Paying Attention to the Snow

Feb 24, 2014 | Field Notes

We are having a very unusual two-day long snowfall here in the city of Vancouver. Snow has covered the rooftops, the streets, and the side walks. It has thrown this rain forest city into a bit of confusion to say the least. While it is a little surprising to have this snowfall in the last week of February, I find it all quite delightful and have just returned from a long, long walk in the snow. Soon I will need to shovel the sidewalk again, for the second time today.

As I walked I simply took my time and noticed the huge snowflakes as they fell upon the branches of the cedars I passed and as they fell slowly in front of me. It was an easy exercise in ‘paying attention’, which is one of the core spiritual exercises that seem to cross religious traditions.

In the Christian tradition, to pay attention implies an investment of the self. This investment of the self involves a waiting for insight, for an awakening of sorts, for a ‘revelation’. It requires an attitude in which one places one’s ego at the service of the other, and the divine Other. From this right relationship one is then equipped to be about the work of justice, peace, and sustainability.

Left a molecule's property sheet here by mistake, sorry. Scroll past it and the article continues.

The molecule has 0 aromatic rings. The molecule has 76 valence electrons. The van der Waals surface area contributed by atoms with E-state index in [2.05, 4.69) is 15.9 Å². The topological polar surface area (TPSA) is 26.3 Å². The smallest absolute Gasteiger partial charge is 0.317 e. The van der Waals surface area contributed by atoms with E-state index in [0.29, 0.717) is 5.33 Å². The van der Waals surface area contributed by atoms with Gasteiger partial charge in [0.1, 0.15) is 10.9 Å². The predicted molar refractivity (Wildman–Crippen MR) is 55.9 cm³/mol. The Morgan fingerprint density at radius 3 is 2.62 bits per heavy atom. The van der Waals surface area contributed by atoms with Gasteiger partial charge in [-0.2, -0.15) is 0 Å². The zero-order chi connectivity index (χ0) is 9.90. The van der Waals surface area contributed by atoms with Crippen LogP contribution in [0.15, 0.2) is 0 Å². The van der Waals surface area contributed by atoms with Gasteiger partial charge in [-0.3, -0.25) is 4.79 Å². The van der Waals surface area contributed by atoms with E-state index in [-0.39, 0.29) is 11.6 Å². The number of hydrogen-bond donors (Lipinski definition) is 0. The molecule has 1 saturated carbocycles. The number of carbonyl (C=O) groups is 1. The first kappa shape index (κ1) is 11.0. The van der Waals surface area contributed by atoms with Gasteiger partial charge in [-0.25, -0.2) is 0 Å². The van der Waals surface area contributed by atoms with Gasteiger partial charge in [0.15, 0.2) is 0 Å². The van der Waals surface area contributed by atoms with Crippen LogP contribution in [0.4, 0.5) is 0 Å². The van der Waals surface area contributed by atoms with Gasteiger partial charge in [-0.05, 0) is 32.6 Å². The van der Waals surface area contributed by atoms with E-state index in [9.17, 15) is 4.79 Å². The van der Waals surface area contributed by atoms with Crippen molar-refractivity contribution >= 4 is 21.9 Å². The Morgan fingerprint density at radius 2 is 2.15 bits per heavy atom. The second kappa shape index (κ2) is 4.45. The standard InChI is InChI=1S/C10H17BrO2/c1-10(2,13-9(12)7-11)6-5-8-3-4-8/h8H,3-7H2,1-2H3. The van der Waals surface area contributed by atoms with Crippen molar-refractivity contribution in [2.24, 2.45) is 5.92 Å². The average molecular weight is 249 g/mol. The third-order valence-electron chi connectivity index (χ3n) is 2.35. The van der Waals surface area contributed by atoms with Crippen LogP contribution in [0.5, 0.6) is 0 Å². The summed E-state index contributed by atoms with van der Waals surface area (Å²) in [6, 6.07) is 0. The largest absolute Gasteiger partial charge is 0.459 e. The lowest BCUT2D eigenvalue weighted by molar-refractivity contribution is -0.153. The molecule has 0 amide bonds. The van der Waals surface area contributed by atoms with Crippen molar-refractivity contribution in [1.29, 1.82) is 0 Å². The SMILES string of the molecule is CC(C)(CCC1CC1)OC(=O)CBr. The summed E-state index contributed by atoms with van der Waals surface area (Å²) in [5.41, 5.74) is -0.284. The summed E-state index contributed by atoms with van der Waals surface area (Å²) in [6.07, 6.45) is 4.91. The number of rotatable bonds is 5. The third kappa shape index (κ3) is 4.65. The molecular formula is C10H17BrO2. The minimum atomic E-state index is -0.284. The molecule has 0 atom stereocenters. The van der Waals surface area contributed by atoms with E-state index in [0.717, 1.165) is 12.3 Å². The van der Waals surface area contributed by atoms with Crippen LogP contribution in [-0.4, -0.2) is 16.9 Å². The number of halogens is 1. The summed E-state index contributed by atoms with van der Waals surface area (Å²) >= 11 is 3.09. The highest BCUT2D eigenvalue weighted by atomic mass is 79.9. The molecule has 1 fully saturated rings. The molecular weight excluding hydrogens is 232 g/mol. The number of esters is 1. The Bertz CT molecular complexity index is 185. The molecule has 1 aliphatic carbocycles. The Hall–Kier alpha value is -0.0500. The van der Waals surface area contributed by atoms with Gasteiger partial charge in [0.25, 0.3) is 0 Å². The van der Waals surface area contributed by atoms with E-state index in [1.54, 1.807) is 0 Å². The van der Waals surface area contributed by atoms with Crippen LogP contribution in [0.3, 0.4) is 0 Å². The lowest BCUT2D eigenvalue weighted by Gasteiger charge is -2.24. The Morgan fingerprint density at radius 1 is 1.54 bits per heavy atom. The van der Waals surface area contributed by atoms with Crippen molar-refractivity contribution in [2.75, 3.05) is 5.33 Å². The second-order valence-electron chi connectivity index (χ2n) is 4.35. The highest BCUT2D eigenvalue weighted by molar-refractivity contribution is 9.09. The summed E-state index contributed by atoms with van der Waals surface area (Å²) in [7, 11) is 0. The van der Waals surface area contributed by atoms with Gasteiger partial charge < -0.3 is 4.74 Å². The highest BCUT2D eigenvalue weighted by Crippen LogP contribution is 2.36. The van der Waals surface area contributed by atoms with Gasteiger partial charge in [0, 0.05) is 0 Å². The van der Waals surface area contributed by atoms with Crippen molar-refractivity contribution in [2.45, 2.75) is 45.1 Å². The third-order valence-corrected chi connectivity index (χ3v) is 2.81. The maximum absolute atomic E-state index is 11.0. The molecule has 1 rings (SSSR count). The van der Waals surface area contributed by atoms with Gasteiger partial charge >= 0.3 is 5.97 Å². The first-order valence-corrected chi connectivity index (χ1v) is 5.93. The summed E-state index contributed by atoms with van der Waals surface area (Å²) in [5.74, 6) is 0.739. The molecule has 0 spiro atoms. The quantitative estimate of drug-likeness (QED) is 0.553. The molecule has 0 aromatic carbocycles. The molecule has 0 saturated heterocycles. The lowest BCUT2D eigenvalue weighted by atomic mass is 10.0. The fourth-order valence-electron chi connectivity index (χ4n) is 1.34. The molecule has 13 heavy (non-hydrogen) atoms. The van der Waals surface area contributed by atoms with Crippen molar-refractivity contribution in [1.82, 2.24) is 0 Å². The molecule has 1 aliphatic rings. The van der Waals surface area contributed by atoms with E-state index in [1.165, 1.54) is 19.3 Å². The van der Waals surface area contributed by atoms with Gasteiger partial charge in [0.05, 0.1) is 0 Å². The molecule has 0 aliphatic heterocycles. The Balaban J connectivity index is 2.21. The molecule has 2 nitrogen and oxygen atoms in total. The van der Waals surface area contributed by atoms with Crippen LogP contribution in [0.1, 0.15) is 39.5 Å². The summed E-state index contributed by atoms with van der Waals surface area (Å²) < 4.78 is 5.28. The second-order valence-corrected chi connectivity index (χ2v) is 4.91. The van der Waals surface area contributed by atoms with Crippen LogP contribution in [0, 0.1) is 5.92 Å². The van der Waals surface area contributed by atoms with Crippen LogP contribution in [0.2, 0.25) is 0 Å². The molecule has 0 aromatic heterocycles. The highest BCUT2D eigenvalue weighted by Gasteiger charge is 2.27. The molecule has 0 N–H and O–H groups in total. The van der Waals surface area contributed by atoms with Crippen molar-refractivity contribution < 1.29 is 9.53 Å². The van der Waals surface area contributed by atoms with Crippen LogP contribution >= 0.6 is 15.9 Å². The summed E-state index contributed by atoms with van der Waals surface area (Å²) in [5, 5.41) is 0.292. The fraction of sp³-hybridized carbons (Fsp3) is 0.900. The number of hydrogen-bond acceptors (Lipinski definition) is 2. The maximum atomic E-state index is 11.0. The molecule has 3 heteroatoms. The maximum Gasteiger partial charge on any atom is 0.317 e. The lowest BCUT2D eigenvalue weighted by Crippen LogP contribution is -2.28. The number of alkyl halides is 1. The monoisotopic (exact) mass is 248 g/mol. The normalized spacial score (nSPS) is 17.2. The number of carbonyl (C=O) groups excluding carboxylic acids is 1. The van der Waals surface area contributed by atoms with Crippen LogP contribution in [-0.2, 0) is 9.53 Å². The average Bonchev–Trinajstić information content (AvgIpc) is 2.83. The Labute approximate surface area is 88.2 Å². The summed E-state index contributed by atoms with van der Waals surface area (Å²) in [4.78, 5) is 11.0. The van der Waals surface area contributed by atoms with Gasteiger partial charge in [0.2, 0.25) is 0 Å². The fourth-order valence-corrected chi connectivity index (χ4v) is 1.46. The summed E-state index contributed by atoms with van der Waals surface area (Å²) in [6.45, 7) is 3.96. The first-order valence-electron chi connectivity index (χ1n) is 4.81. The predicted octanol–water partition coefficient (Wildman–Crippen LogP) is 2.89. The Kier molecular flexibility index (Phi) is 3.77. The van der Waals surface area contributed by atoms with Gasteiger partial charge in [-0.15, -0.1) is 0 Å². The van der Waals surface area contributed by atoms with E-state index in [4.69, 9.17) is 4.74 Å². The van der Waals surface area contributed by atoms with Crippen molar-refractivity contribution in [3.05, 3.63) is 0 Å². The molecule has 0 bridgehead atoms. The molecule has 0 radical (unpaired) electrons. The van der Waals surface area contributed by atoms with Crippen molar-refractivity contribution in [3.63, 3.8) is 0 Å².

Some philosophers claim that we need to attend to the ‘ground of being’, the foundation of existence as our first step in knowing. I think there is truth to this. From a sense of groundedness one can lean into the world. Was it not Archimedes who said, “Give me a place to stand and I can move the world”? Indeed, those who know who they are and where they stand make the best activists.

My Buddhist friends would seem to concur that paying attention is important in the spiritual life.  They emphasize being mindful to the emptiness that permeates all of existence. Being mindful requires disciplining the mind and focusing one’s attention upon what is essential.  As the Venerable Thich Nhat Hanh has taught paying attention to emptiness and self-discipline forms the foundation, the ground, for a life of engaged spirituality.

But, how does paying attention to the ground of being fuel our engagement in the world of action? The Jewish philosopher Martin Buber shed some insight on this question in his classic work ‘I and Thou’. There he argued that the presence whom we seek waits for us, confronts us, and inspires us. Our words, our gestures and our actions in the world, which arise out of this confrontation, give witness to this presence. It is the reciprocity and mutuality between the divine Other and ourselves that forms the foundation for engaged spirituality.

It is easy to reflect on such things as one walks in the snow. Between each snowflake lies emptiness, which is revealed presence. It is this presence that I seek and which guides me as I journey. It is this presence that fuels my action in the world, including the shoveling of the snow.

Now, time to get my shovel!

 

 

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